FEATURE: Brazil's Spectrum auction reshuffles mobile map
Published on: 3rd Oct 2007
Note -- this news article is more than a year old.
Brazil's telecoms regulator Anatel succeeded in changing the country's mobile telephony map with its auction of leftover 2G spectrum on September 25 and 26.
The most notable result of the auction was the attainment of national coverage, in terms of permits, by Vivo and America Movil unit Claro, putting them on equal footing with TIM Brasil in this respect. With total coverage of Brazil, Vivo and Claro no longer need to rely on third party roaming agreements that prove more expensive for their roaming customers.
However, they now need to engage in extending their services to these new areas and attracting new clients.
The question now is whether the three operators have equal ability to leverage these coverage rights. Vivo, as a unit of Spain's Telefonica, and Claro as part of the empire of one of the world's richest men, Carlos Slim, already have significant muscle for achieving economies of scale when it comes to network building, handset purchasing and marketing. TIM does not have as big an advantage in this respect.
The financial clout of the parent companies is also becoming more important since the relative size of the three firms, in terms of client base, is lessening. TIM and Claro are now almost neck and neck, 2.3 and 3.2 percentage points, respectively, below Vivo's 28% leading market share.
Then there is the lucrative market of Sao Paulo, which thanks to the auction is now poised to gain its fifth operator in the form of Oi. In fact, Anatel pointed out even on the first day of the auction that each operating region was consolidated with at least four operators. Since four operators is likely to be the norm around the country, there is little doubt that a market as vibrant as Sao Paulo's can handle five operators, which bodes well for Oi.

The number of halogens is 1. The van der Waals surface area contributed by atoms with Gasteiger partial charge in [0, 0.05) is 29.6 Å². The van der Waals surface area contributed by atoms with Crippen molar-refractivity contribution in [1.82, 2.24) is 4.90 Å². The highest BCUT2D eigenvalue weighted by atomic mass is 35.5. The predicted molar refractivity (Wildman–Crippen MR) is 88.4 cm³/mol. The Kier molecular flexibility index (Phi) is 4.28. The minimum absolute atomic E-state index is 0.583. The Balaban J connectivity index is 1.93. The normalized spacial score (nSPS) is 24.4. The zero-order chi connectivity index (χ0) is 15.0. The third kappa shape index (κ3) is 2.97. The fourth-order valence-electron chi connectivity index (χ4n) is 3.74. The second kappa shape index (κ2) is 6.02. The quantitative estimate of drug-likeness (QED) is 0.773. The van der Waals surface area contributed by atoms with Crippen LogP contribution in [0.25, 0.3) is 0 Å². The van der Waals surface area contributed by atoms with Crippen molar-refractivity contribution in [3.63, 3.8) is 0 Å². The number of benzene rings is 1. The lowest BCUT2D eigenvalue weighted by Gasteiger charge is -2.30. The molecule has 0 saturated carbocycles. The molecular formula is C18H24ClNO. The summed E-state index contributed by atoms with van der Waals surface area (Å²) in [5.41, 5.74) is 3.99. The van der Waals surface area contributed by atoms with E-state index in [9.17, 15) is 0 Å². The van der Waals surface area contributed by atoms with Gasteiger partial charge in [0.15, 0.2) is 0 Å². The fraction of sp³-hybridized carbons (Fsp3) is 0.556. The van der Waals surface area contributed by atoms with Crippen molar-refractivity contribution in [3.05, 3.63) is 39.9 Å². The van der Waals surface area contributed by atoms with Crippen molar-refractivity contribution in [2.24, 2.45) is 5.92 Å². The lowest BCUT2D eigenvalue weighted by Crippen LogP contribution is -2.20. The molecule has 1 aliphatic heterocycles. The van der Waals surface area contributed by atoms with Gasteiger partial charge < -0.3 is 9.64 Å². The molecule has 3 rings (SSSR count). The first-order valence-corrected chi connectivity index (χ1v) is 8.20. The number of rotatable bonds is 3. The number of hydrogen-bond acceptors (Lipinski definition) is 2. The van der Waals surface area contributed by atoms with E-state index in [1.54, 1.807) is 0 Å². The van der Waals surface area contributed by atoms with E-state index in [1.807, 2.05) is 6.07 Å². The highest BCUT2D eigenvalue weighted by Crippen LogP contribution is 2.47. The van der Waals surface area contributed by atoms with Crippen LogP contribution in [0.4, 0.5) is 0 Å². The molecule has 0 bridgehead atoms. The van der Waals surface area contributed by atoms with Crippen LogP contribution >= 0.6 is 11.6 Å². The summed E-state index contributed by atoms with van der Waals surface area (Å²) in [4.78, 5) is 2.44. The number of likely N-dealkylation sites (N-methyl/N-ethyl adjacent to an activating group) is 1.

With the success of this spectrum sale, Anatel was upbeat about the likelihood of auctioning 3G spectrum before year-end. The regulator's private services director Jarbas Valente has said he expects the board to approve the auction plan in October.
The 2G leftover license sale has been hailed as a final opportunity for operators to maximize coverage and clients, putting them in an improved position when it comes to launching 3G services.
Oi in particular highlighted its forthcoming 2G presence in Sao Paulo as important for eventually obtaining a 3G permit for its other coverage areas. This is because Anatel is expected to tie the Sao Paulo 3G license with an obligation to provide the service in the north and northeast of Brazil, and Oi would be a natural candidate.
Anatel is expected to auction 3G spectrum before the end of the year, but has not specified a date yet. Pressure to do so is building since some operators, such as Telemig in Minas Gerais state, have announced plans to launch 3G service over 850MHz spectrum by year-end, which Anatel cannot prevent them from doing.
2G Leftovers: Who got what
Anatel raised a total of 570mn reais (US$310mn) from the two-day spectrum sale, selling 77 licenses out of 105 originally available.
Claro picked up 26 licenses in all and Oi got 23. TIM Brasil won 14 and the country's largest mobile operator Vivo took 13, all on the first day. One newcomer, Options Computadores, picked up a single license, for the city of ParanaÃba in Mato Grosso do Sul.
Prior to the auction Vivo was missing coverage of the northeast and took licenses in the states of Alagoas, Ceara, Paraiba, Piaui, Pernambuco and Rio Grande do Norte. However, the great bulk of the 170mn reais spent by Vivo went to increasing spectrum in areas it already covers, particularly parts of Sao Paulo state. Claro was interested in parts of northern Brazil and targeted licenses in Amazonas, Amapa, Para, Maranhao, Roraima and Parana states.
Oi snapped up the two most expensive licenses, 80.6mn reais for coverage of Sao Paulo city and 42.3mn reais for other parts of Sao Paulo state. The firm admitted that it had avoided attempting to enter Sao Paulo in the past because the business case was too weak. The difference today is that handset prices have fallen and the dollar is weak, Oi said.
By positioning itself as a capable rival for Vivo and Claro, Oi adds weight to the eventual benefit of merging with Brasil Telecom, a move that has been under discussion in government circles for some time.
As many commentators have said this week, the real winners are the general public that now have more operators to choose from.
Get ready for those market share figures to cluster even closer together.$page_length='long'; ?>